AROMA / BOUQUET (6 MAX): 4 1/4 - Good + - 'Characteristic aroma. Complex bouquet. Well balanced.' - candy apple coating & strawberry jolly rancher with a hint of bacon & Rice Chex / cardboard / popcorn & a distinct funk at first.

TASTE / TEXTURE (6 MAX): 4 + - Good + - 'Characteristic grape-variety or wine-type flavor. Good balance. Smooth. May have minor imperfections." - sour cherry leather till the cows come home, fruit roll-up galore & mushroom with herbal notes.

AFTERTASTE (3 MAX): 2 - Good - 'Pleasant aftertaste.' - slightly hollow midpalate yields to an acidic (in a good way) & medicinal (in a good way) finish.

OVERALL IMPRESSION (2 MAX): 1 - Good

TOTAL SCORE 14 1/4 + - Good to Excellent

OUR GROUP'S OVERALL IMPRESSION:

1 of 8 - not a PN person
2 of 8 - not my style of PN
2 of 8 - good
3 of 8 - good to excellent, acidity suggests that it would benefit quite a bit from pairing with food (which we did NOT have it with)

NOTE: the descriptions in quotes ('') for each point rating were copied from the Wine Evaluation Chart of the American Wine Society.

EDIT: on a personal note, i have 47 wine.woots to my name & have NEVER gifted myself an extra order in addition to my main order - until now.



Thanks for another great, in-depth review. You Labrats work hard!

Scott Shapley
Roessler Cellars

kylemittskus


quality posts: 231 Private Messages kylemittskus
ddeuddeg wrote:Actually, the labrat eligibility deadline is 10:00 AM CST, not est.



Oh yeah! Sorry for the misinformation. Texas = central.

"If drinking is bitter, change yourself to wine." -Rainer Maria Rilke

"Champagne is a very kind and friendly thing on a rainy night." -Isak Dinesen

nematic


quality posts: 6 Private Messages nematic
Shapley wrote:Thanks for another great, in-depth review. You Labrats work hard!

Scott Shapley
Roessler Cellars



will work 4 wine.

oh, wait, already do

Shapley


quality posts: 19 Private Messages Shapley
gcdyersb wrote:The statement is maybe a little over the top, but not really snobby. When you consider the top Burgundy producers have been figuring out how to express their terroir for centuries, it's amazing that CA Pinot is mentioned is the same breath (a little science goes a long way!). And it may well be apples to oranges since the best Burgundies command huge prices. No one would expect a $30-$40 bottle of wine to match up to a $200 one (though I wouldn't be surprised if they compared very favorably tasted blind).



In case I inadvertantly flared the Burgundy in CA debate by one of my earlier comments (I had a hard time tracing the thread back to its origins), I just wanted to make sure that everyone knew that I really wasn't trying to compare Roessler to Burgundy. They are different creatures, and just as Pinot grown in different appellations in California expresses different terroir, it also expresses a different terroir from Burgundy, New Zealand, South Africa... My goal is to make the best California Pinot I can given the way the vineyards and vintages express themselves, and given my personal taste in wine I like to drink.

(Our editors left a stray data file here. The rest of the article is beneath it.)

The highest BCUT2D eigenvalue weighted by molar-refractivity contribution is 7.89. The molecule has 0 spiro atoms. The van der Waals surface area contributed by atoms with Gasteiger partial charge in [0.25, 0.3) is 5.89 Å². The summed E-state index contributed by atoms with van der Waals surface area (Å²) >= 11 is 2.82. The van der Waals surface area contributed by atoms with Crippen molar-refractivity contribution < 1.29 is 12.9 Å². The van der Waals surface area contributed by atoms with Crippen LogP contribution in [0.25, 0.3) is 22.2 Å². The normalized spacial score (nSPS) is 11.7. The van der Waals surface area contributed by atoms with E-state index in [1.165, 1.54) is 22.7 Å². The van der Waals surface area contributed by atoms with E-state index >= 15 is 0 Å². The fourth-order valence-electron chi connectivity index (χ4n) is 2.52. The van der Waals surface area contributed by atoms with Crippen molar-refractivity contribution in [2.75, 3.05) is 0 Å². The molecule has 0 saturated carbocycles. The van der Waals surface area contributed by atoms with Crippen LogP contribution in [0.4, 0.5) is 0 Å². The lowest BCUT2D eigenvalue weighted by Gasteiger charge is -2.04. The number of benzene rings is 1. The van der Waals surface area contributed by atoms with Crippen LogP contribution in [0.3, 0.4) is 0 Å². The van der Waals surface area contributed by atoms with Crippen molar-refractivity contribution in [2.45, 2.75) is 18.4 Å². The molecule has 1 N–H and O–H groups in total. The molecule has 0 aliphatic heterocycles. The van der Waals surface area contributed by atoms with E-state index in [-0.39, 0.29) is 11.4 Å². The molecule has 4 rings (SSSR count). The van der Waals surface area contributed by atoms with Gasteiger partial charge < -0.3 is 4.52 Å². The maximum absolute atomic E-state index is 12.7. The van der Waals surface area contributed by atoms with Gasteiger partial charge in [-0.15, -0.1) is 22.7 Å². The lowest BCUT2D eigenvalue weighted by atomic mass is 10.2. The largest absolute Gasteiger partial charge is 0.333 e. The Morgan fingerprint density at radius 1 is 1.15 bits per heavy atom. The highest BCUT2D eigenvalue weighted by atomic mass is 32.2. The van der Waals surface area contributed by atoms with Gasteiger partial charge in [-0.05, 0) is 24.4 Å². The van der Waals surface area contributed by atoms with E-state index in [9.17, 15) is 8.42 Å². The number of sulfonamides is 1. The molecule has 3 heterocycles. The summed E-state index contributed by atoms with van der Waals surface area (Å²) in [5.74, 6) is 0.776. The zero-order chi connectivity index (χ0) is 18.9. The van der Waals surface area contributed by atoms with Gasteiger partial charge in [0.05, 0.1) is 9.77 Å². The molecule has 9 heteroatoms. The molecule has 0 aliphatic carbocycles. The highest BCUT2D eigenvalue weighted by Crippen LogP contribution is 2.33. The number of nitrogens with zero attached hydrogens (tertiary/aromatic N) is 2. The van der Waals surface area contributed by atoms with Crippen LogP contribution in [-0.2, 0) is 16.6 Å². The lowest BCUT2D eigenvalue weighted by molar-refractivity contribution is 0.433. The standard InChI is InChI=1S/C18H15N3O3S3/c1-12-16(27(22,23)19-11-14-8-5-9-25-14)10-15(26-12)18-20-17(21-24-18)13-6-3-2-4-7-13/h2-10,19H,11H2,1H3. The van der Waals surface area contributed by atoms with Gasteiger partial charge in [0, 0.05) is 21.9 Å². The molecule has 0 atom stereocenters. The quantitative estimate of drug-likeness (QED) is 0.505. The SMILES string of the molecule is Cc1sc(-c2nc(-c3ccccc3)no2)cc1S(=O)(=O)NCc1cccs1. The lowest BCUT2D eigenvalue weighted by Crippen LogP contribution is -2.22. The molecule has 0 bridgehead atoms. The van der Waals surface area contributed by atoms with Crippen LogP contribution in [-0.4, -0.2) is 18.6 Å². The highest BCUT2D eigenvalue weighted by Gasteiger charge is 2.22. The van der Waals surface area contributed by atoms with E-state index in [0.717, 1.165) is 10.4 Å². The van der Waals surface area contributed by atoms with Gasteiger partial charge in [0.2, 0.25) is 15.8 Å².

I love Burgundy, and I love California Pinot as well. I guess it is a little bit of a slippery slope to invoke the word Burgundian, and it certainly wasn't meant in a direct comparative sense, but more as an indicator of a nuance in direction of style for over-simplification purposes.

Maybe we could use burgundian with a lower case "b" to describe some things, but maybe I should just use a few more words and actually describe what I mean.

In any case, I don't think anyone here is a snob - it's all in good fun - and I love hearing what everyone has to say about the wines. They're about expression of terroir, but they're just as much about all of your experiences with them.

This has been a fun blog from wine notes to Jelly Bellies to wine-warming baths - can't wait for what the rest of the day brings...

Scott Shapley
Roessler Cellars

kylemittskus


quality posts: 231 Private Messages kylemittskus
Shapley wrote: This has been a fun blog from wine notes to Jelly Bellies to wine-warming baths - can't wait for what the rest of the day brings...

Scott Shapley
Roessler Cellars



As suggested before, we would love you to stick around and participate weekly. Mr. Harvey does as does Peter Wellington. However, I think Scott has become a quasi-addict as well as a wine oracle. Stick around, but be warned, you may start buying.

"If drinking is bitter, change yourself to wine." -Rainer Maria Rilke

"Champagne is a very kind and friendly thing on a rainy night." -Isak Dinesen

wyonel


quality posts: 0 Private Messages wyonel

If my wine order is delivered frozen (has'nt happened yet, but the possibility exists for Monday) what is the proper way to deal with the wine and delvery agent (UPS or FEDEX)? Is there a post somewhere on this topic? If so I'll go there. Thanks for any help.

Shapley


quality posts: 19 Private Messages Shapley
kylemittskus wrote:As suggested before, we would love you to stick around and participate weekly. Mr. Harvey does as does Peter Wellington. However, I think Scott has become a quasi-addict as well as a wine oracle. Stick around, but be warned, you may start buying.